Then, they finally open the corral, and allow the cattle to exit (no, this is not an instalment at Pioneer Woman).We all run for it, knowing we have to be back in 10 minutes, or else the doors will again be shut and we won't have the chance to write the second portion of the test, and we will also forever be forbidden from writing said test because we took too long in the bathroom.
Have I told you I hate the government mentality? Well, I do. I am not an animal. I am a human bean.
I run for the concessions because I am hypoglycemic, and if I don't eat something when I start feeling woozy, I get all wonky and fall to the floor convulsing and vomit and stuff, so I try to prevent that from happening at all costs. I'm thoughtful like that.
I make it to the floor where the one little tiny counter had been open initially upon my arrival to the building, and discover that it is indeed closed. Closed. As in, not open.
Panic rapidly sets in.
The last thing I need or want is a francophone person breathing stale breath on me as I lie on the cold government floor, promising me a menthol cigarette, diet Pepsi and a Joe Louis if I'll just get up.
So, I run. I run with a look of fear on my face, from one end of the damn building to the other, in the very minute chance there was something -- anything!! -- open for me to have. I'm not picky. A half-drunken bottle of orange juice with a cigarette butt soaking in it would have done at this point.
There was nothing. Nothing except for a few lonely vending machines offering aged cherry nibs, stale pistachio nuts, chocolate-covered almonds, and some chocolate-covered raisins. I go for the almonds and raisins. Twenty-five cents a shot. Out come four almonds. Another quarter goes in, and six puny little raisins come out.
They will have to do. I start going back the The Elephant Room to sign back in, all the while slowly sucking the chocolate off the little nuggets, hoping to make them last.
They actually helped me feel better, believe it or not, but they made my migraine worse. I can't win, I tell you.
This test, a test of written expression, is actually a little easier than the first, which pleases me because by this point, I just really need to go home. My head is throbbing, my stomach is rumbling, my nose is running, and I miss my family.
Most of the questions, I answer without too much of a problem. Toward the end, however, the questions get difficult, tricky even. I begin to snarl inwardly. No one talks like this, I say to myself as I try to guess which answer best fits the phrase. If only I could figure out what the hell it says in the first place. God help me.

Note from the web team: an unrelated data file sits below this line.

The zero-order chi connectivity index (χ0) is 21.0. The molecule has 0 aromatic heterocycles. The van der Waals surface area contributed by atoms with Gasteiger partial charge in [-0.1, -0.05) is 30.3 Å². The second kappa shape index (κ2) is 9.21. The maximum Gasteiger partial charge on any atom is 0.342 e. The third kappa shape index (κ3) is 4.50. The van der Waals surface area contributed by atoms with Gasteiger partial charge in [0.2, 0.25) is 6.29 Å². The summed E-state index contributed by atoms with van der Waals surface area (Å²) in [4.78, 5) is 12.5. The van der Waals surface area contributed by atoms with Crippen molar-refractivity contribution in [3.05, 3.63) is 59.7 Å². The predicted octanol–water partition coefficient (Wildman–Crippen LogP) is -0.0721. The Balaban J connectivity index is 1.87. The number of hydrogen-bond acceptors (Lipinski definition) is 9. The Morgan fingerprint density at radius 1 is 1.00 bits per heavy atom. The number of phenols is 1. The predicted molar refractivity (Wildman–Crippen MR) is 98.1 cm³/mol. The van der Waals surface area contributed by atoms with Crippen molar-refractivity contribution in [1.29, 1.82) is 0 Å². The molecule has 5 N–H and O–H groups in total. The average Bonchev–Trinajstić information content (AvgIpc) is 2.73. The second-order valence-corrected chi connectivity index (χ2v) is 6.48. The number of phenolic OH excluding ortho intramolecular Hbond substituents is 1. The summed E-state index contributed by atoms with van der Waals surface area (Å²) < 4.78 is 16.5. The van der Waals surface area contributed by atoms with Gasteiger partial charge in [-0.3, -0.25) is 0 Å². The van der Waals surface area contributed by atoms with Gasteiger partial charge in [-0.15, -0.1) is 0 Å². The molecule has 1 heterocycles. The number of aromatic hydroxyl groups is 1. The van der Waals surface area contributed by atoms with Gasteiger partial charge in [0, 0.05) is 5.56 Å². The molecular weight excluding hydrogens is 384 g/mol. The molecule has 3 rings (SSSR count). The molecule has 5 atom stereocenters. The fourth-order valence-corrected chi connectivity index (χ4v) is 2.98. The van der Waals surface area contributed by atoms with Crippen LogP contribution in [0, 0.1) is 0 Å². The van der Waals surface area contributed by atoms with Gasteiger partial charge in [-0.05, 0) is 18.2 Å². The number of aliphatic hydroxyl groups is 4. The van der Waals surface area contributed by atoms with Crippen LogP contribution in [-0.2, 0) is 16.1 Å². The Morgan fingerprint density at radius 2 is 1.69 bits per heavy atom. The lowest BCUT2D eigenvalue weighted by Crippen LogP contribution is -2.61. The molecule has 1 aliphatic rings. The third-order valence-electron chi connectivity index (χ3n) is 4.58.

Not only that, but much of this test is based on actual government slang and vocabulary, none of which I actually know, since I haven't ever working for the federal government. Now, tell me, how fair is that? Test me on anything else, and I can ace it. Cancer terms, childhood illnesses, rash types, anything. But not that.
I finally get through all the questions, and I have plenty of time to go over them one more time, so I do. And then, slowly but surely, I notice that I've been erasing quite a few of the answers I initially thought were entirely correct, and re-answering. Not good. Not good at all. Because we all know that, more often than not, our first answers are the correct ones. It's just the law of the world. An absolute, in fact.
By this time, however, I really don't care anymore. I just need to get the hell out of that place and get home, because I can feel the vomit slowly rising every so slightly in my throat, and the throbbing in my head is gradually getting to the point where I can feel my right eyeball pulsate with every heartbeat.
So, I hand in my test, and I leave the room, and I get lost in the building. Again. And this time I'm all alone. No smiling bald man to accompany me this time.
I finally find this lonely little security guard, sitting there all alone in this big building (you could not pay me enough money to do that job. I'd be scared shitless), and he directs me toward what he thinks is the right way, although really, he doesn't know because I don't know where I parked.
I get on an elevator with two other women, who also have no idea where they're going. I have never met so many lost people in one day in my entire life. Only in the federal government, I think to myself.
We all get off at the same floor, all entirely confused and beyond lost. We exit and finally see what little is left of daylight. I cannot for the life of me find a focal point, a recognizable something that will guide me to my car. So I just walk, and decide that sooner or later, I'll just find it.
No sooner do I make this decision than I see my car just a ways up in the parking lot. Sitting there all alone, waiting for me.
I make a run for it, believing that if I take too long, it will disappear, and I will be left wandering the streets of Gatineau searching for my car, my home, my bed. I get in, open the window, and breathe.
If you didn't read the first instalment in this saga, you can find it here.